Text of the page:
Openly gay speed skater Blake Skjellerup says he will stand up for his beliefs in Sochi
New Zealander intends to wear rainbow-themed badge at Games if he qualifies
28-year-old says he is standing in solidarity with "oppressed" Russians.
He’s unlikely to break a world record or even win a medal but New Zealand’s Blake Skjellerup is likely to generate plenty of headlines if he gets to February’s Winter Olympics.
The speed skater is currently the only openly gay athlete who could compete in Sochi, at a Games already tinged by Russia’s controversial laws on homosexuality.
The June ruling prohibits the distribution of information to minors promoting same-sex relationships and the public discussion of gay rights, but Skjellerup has promised not to shy away from the issue.
Instead, he’s planning to tackle it head on.
And if Russian President Vladimiar Putin, who signed off the bill, is sincere when recently saying that all competitors will be welcome – “regardless of nationality, race or sexual orientation” – then the 28-year-old’s potential arrival will be the acid test.
Especially if he starts wearing the rainbow badge that has been made especially for him, one bearing the words “Blake Skjellerup – Proud 2014”.
“I will express my feelings and emotions openly (in Sochi),” the Kiwi told CNN.
“I am not going to go back into the closet in any way. I am proud of who I am.
“Yes, Sochi is about my competitive nature – it’s about me competing as a speed skater – but on the other hand, it’s about standing up for what I believe in and being proud of that.”
Skjellerup came out after competing at the last Winter Olympics, saying he had chosen not to do so beforehand in order to avoid unwanted distractions in his build-up.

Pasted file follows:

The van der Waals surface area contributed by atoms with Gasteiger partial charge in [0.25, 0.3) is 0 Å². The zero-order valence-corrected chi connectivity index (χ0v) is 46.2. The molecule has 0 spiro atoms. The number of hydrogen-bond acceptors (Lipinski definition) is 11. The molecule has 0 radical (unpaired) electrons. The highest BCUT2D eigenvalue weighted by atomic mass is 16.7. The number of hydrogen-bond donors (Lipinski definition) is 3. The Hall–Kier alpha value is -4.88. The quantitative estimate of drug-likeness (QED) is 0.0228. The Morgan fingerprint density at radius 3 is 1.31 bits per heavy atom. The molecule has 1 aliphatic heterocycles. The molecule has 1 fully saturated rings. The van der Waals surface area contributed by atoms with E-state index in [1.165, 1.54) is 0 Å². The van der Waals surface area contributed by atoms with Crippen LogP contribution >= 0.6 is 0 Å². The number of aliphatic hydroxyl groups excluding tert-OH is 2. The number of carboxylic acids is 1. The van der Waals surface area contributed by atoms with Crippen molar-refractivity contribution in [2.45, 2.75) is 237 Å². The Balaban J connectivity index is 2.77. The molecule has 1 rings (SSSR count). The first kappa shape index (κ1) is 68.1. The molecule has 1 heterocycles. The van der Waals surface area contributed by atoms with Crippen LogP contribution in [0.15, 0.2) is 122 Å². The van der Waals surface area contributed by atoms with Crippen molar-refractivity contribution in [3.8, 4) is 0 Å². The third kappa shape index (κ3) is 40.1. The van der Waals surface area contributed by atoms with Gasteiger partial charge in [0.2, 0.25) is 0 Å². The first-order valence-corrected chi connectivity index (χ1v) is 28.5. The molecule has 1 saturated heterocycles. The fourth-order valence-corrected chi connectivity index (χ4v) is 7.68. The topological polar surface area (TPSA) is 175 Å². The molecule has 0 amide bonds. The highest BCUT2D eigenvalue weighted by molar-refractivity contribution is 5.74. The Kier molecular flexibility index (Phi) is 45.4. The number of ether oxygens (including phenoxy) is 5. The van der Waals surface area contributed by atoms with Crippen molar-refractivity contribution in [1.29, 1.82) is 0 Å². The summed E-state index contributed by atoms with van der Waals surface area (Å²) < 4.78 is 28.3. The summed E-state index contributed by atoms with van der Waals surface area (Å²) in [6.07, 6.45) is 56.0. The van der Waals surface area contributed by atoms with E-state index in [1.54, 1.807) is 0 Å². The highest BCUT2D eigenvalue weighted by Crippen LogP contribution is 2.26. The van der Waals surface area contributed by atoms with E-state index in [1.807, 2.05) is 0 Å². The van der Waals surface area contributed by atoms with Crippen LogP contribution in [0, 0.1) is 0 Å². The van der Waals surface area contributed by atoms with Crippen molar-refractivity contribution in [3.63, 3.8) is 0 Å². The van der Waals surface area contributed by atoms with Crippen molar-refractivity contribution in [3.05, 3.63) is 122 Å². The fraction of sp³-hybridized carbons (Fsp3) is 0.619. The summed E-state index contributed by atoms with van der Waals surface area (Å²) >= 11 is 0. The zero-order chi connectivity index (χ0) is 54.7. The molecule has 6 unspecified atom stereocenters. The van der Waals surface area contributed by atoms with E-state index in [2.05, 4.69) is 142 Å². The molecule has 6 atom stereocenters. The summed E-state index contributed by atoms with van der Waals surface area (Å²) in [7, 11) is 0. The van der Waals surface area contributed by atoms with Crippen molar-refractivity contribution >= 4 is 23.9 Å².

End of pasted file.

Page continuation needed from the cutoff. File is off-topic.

In Vancouver four years ago, he reached the quarterfinals in the men’s 1000m short-track event – and he will soon find out if he has qualified for the 500m at next year’s Games.
Another reason given for not coming out prior to the 2010 Games was a reluctance to alienate sponsors and in August, Skjellerup launched an online campaign to generate funds for his Sochi participation.
This was predicated upon a desire to represent the Lesbian, Gay, Bisexual and Transgender (LGBT) community, with the Kiwi explaining in a promotional video that “love is a human right” and decrying the fact that the act of same-sex couples holding hands in Russia could lead to a jail term.
He has also produced a badge that he will sell to raise funds for his participation and which he intends to wear in Russia, despite the punishments that could come his way.
“The idea behind the pins is about showing a part of me that I am very proud to be,” explained a man who lives and trains in the Canadian city Calgary.
“In my mind, it is no different to (sporting) a cross or a cultural tattoo. The pin is something I can wear to show that I am proud of who I am and also offer solidarity to the people of Russia, because it is not fair what is happening to them.
“I am in their country, I should respect that but I respect them, because they are the ones who are being oppressed – and they are the ones who are having to hide who they are and having to live their lives in a way that isn’t healthy.”
In August, Human Rights First issued a report on the anti-gay “propaganda” law and on the state of LGBT rights in Russia called “Convenient Targets.”
Since 2006, it says, 10 regional legislative bodies have adopted laws prohibiting the “propaganda” of homosexuality but those laws have seldom been applied.
It also reports that during the first half of 2013 there were 13 beatings and one murder “motivated by anti-gay bias.” In 2012, there were 12 attacks; in 2011, three.
On a visit to inspect Sochi’s facilities in September, the International Olympic Committee (IOC) dismissed concerns over the bill.
“As long as the Olympic Charter is respected, we are satisfied. This is the case,” said Jean-Claude Killy, who headed up the visiting IOC delegation.
There have been widespread calls for a boycott of the Sochi Olympics in light of the anti-gay laws, but Skjellerup takes a very different view.
“I think being Sochi is a good thing – not just for me but for this human rights movement,” he said.
“It’s something that shouldn’t be there, and the fact that it came into law in 2013 is absurd.
“I don’t know what they were thinking nor what the intent is behind this. It makes no sense to me.”